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Amplifier – The Octopus

Amplifier, Octopus

Review by Jack Foley

IndieLondon Rating: 2 out of 5

THE third album from Manchester three-piece Amplifier is a self-consciously big record. But big isn’t always best.

A progressive rock epic that is resolutely panoramic in outlook, The Octopus clocks in at a mighty two hours and is divided across two CDs or three vinyl records. It’s heavy on big guitar solos, futuristic keyboard arrangements, medieval trumpet interludes and chanted vocals that explore the meaning of life, love, the universe and beyond.

And it took three years to complete, with the various band members – Matt Brobin, Neil Mahony and Sel Balamir – proclaiming it to be the best thing they’ll ever do.
Given its structure, comparisons abound with similarly weighty concept albums from the likes of Pink Floyd and Queensryche with a touch of Genesis and Zeppelin thrown in for good measure.

But while they’re true in part, Amplifier are keen to reiterate that this is very much their own work, no matter how un-cool and progressive the final results remain… or, as the band put it, complex.

“It’s the idea of something controlling you. Something closer to you than your skin but you’re not even aware of it,” they insist.

Similarly, they want it to develop a mythology of its own, where the music becomes more about The Octopus than Amplifier.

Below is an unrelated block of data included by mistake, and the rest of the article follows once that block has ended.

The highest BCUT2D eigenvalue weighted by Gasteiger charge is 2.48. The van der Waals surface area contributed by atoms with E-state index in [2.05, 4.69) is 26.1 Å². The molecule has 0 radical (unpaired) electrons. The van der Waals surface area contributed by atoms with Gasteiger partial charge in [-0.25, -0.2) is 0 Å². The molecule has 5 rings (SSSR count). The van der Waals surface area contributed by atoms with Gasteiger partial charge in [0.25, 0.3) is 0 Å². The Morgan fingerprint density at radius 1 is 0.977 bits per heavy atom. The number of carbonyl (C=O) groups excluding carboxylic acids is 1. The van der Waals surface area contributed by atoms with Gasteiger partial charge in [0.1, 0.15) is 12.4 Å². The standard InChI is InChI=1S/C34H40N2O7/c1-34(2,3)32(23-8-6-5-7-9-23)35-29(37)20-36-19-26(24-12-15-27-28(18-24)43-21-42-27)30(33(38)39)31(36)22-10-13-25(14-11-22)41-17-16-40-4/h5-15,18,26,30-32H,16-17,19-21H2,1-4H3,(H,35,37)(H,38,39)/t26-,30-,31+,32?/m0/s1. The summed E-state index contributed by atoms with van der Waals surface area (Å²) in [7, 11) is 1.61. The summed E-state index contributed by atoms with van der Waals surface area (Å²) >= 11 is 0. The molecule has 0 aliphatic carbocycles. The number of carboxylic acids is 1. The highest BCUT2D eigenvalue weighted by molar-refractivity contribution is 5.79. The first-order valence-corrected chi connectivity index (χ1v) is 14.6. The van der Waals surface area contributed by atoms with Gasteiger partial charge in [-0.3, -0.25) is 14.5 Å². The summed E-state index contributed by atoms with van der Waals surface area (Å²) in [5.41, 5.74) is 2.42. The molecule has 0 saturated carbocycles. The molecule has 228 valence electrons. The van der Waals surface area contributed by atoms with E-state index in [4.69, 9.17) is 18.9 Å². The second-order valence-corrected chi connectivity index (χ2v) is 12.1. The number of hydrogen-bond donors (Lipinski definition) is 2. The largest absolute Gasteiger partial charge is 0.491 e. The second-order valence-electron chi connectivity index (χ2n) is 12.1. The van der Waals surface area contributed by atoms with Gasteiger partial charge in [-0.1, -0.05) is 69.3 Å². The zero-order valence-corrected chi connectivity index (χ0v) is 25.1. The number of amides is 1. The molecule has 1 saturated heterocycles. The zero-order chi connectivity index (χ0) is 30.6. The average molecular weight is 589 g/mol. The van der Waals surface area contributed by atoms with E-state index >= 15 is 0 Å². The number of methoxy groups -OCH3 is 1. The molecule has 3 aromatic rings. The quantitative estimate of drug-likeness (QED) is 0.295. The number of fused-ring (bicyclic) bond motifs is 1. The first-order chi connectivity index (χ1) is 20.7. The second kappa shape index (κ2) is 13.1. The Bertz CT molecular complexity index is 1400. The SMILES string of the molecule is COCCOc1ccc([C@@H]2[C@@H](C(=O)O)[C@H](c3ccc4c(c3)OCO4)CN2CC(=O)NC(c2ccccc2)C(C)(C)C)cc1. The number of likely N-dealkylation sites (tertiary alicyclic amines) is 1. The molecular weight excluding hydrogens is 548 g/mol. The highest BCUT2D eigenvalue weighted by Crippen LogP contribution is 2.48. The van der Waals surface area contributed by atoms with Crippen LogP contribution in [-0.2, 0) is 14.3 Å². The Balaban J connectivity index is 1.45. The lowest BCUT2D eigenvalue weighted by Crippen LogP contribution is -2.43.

If that sounds pretentious, then it’s one of many criticisms the album struggles to overcome. Another is its length, which stretches to hopelessly self-indulgent lengths.

Admittedly, there are moments of note such as The Sick Rose, which kick-starts the second CD in rousing fashion, or White Horses/Utopian Daydream, which helps to draw CD1 to a close.

But in the main this is a lengthy, self-indulgent affair that belongs to the prog-rock lovers only. Songs such as Interstellar sum up the overall failings… emerging as drawn out and repetitive and awash with trippy sound effects, chanted and barely audible vocals and a knowing sense of the bizarre.

We personally couldn’t care about the cosmos and the universe, or songs that profess to send you travelling faster than light in order to be truly free. Or which carry names like Minion’s Song or Planet of Insects.

Save for a few highlights, Octopus left us drained and underwhelmed. And with songs that last in excess of 10 minutes in some cases, it’s a very long time to feel that way.

Track listing:
Part One

  1. The Runner
  2. Minion’s Song
  3. Interglacial Spell
  4. The Wave
  5. The Octopus
  6. Planet of Insects
  7. White Horses at Sea/Utopian Daydream
  8. Trading Dark Matter on the Stock Exchange

Part Two

  1. The Sick Rose
  2. Interstellar
  3. The Emperor
  4. Golden Ratio
  5. Fall of The Empire
  6. Bloodtest
  7. Oscar Night/Embryo
  8. Forever And More